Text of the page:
Imagine a favorite work, then imagine reducing it to a series of lines. Aside from outlining the subject, look for lines that place the subject within the broader composition, that provide perspective and context. It’s a standard art class exercise but one that also resonates in practice.
I probably fixate on lines, which could be a strength, or could be otherwise. One of the reasons benches are often part of my works is because of the strong lines they impart, and especially when captured at an angle they create a receding perspective to the work. When I was just starting with photography, which takes us about 200 years, I once captured late winter scene of a barren field in front of a barbed wire fence. A metal fence post had been bent at an angle, creating a diagonal line. An intersecting fence with snow at its base receded towards the horizon at a different diagonal. It was a very grey, colorless scene with really nothing else in it. And I LOVED it! I would bring it out as one of my best, and my colleagues would just shake their heads because they saw nothing there. I was told there was something vaguely Freudian in my attraction towards that work. What I didn’t know then is that I was already beginning to play with lines. To this day I would still trot it out as a formative work.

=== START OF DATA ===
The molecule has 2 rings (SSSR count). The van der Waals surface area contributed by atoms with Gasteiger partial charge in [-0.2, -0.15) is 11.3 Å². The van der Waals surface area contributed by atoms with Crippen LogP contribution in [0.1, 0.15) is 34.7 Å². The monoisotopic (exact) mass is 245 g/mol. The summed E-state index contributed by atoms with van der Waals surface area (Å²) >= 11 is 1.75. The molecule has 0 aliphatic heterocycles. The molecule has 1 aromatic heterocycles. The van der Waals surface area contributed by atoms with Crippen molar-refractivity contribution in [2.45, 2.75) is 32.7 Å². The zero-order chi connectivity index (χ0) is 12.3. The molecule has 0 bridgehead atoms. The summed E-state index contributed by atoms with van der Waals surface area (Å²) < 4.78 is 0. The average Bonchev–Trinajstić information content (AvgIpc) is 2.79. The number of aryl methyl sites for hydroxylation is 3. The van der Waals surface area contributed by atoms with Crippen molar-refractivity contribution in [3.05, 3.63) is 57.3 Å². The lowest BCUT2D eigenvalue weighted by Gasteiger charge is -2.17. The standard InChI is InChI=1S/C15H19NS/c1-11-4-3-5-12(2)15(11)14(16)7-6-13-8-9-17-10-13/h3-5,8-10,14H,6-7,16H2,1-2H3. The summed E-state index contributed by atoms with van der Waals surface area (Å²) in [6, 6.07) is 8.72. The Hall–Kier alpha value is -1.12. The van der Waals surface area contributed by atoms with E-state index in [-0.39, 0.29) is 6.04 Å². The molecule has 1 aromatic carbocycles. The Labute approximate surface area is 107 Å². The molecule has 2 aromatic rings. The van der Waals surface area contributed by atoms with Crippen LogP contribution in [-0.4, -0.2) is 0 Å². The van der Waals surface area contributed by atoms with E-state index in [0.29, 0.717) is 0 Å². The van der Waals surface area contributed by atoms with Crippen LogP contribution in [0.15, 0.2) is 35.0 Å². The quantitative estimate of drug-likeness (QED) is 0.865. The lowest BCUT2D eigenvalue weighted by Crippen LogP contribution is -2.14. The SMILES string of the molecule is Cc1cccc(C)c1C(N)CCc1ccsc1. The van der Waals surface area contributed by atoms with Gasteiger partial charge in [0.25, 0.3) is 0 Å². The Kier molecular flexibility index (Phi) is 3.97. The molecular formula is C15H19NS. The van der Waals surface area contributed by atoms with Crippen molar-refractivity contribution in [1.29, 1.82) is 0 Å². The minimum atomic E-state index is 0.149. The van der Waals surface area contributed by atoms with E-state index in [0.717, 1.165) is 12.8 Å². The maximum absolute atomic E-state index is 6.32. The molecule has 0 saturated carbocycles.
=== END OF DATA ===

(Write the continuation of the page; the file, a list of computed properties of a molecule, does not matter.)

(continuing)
This new work reflects that fixation and also illustrates my philosophy of finding the art of everyday things. I’d probably sat in that parking lot a hundred times waiting to collect my son. On this occasion, just by happenstance, I parked in a different location. In the mid-afternoon light of an oncoming cold front my eye was drawn by all the intersecting lines of the building and the brick. To my delight, using the computer I was able to bring out color within the thick lines of the brick. Parts of the building had to be worked separately to create greater texture and contrast within the work. The lighting only worked if the cold front approaching from the west was reflected in the sky, but the sky wanted to wash out, so, again, separate layers, separate techniques, complicated by the trees in the background that let the sky through in places.
I invite you in for a drink!
All my life I have had to learn to do things differently. To see the world differently.